When you think of a Greek island holiday, the epic sunsets of Santorini and legendary beach parties of Mykonos are likely the first things that come to mind. But there is much more to discover in Greece. The European country is comprised of nearly 227 inhabited islands with one of the longest coastlines in the Mediterranean. With that inventory, you don’t have to brave traffic jams and package-tourism overcrowding to find the perfect seaside getaway. Try these four spots to enjoy Greece’s clear blue seas, pristine beaches, and unique culture.
The largest and one of the most diverse islands in Greece sits between the Sea of Crete in the southern Aegean and the Mediterranean Sea. The island is home to an array of archeological sites—most famously the Minoan civilization of Knossos—a thriving wine industry and some of the most gorgeous beaches in the country. Head to the western side of the island for two of the best: Balos beach and Elafonissi. Both are lagoons that boast calm turquoise waters, white sands and endless opportunities for sun worshipping.
From black rock beaches to medieval towns, Chios is not your stereotypical Greek island. It’s the country’s fifth largest and is only four miles from the Turkish coast. Chios is known for the mastic tree, which produces an herbaceous resin that is woven into everything from toothpaste to soap. This is the only place in the world where the tree can flourish. Visiting the mastic villages of Pirgi and Mesta will give you two unique experiences. In Pirgi all buildings are decorated with black geometric patterns that aren’t found anywhere else in Greece—or the world. Mesta is a medieval labyrinth of serpentine streets you can wind through to the town’s center for a leisurely meal at a taverna. To complete your island experience, spend an afternoon listening to the waves crash on the black volcanic stones at Mavra Volia.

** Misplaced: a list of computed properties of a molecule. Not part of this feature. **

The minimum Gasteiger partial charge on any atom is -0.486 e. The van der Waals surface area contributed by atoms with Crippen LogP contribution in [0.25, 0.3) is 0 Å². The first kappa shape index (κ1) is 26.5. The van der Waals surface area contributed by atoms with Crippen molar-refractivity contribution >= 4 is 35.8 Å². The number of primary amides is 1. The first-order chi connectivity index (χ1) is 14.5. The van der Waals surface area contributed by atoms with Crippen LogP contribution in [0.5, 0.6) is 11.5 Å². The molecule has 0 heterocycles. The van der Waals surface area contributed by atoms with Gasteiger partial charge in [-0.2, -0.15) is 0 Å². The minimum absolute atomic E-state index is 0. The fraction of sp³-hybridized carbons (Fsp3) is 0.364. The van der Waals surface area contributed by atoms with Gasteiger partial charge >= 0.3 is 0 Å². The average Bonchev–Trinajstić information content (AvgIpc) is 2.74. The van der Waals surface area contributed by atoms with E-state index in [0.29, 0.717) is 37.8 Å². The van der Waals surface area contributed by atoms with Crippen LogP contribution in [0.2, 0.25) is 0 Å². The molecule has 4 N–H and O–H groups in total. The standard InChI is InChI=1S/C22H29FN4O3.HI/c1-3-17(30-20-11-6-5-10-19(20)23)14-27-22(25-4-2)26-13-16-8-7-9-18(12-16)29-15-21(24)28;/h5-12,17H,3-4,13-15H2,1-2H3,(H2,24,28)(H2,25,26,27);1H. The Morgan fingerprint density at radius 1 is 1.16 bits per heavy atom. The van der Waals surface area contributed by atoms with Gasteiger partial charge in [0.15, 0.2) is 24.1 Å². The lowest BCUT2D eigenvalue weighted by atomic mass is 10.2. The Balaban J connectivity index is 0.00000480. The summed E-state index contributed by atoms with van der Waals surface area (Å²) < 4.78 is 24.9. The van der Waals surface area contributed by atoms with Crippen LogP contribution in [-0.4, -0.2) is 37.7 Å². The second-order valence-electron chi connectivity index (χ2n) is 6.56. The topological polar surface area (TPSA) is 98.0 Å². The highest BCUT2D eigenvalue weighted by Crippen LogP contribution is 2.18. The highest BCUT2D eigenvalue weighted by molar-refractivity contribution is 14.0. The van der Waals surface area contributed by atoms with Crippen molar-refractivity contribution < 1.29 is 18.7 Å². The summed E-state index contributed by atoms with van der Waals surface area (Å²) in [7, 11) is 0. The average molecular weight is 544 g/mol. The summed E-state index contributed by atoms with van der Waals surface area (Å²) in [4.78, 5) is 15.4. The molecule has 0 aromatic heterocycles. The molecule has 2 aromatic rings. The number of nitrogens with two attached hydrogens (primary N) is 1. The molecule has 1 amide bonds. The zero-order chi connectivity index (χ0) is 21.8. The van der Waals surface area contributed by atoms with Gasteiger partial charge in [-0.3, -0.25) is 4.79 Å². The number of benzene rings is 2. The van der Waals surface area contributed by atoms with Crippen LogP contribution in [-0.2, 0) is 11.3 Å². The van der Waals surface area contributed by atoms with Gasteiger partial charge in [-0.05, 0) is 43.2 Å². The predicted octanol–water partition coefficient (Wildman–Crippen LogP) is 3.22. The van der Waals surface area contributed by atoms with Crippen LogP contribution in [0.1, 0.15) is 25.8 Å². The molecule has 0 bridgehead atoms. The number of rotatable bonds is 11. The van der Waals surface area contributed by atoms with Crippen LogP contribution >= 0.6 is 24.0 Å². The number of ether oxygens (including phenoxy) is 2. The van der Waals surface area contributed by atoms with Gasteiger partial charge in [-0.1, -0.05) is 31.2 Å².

One of the most famous beaches in all of Greece isn’t on Santorini or Mykonos, it’s on the Ionian Island of Zakynthos. Navagio Beach is better known as Shipwreck Beach because it’s now home to the ruins of a ship that crashed into offshore rocks and washed ashore in the 1980s. Steep cliffs surround the pristine sand and calm waters, so it can only be accessed by boat. You can also take a boat to Marathonisi (turtle) Island. Not only does the offshore paradise resemble a turtle and boast beautiful beaches, clear waters and caves perfect for snorkeling, it is also a breeding ground for loggerhead sea turtles.
This mineral-rich volcanic island is in the same Cycladic geographical region as Mykonos and Santorini and the best detour from them by far. You won’t be hard-pressed to find a beach here—the island is home to more than 70 of them, ranging from the white volcanic rock of Sarakiniko beach to the emerald waters and curious rock formations of Kleftiko beach. The latter can only be accessed by boat, and make sure you’re on one that stops long enough for you to jump off the back to swim in the beach’s crystal blue waters. Sunset watchers should make their way to Plaka, a sleepy city on the island that boasts an iconic church whose round dome is the perfect subject for any photo.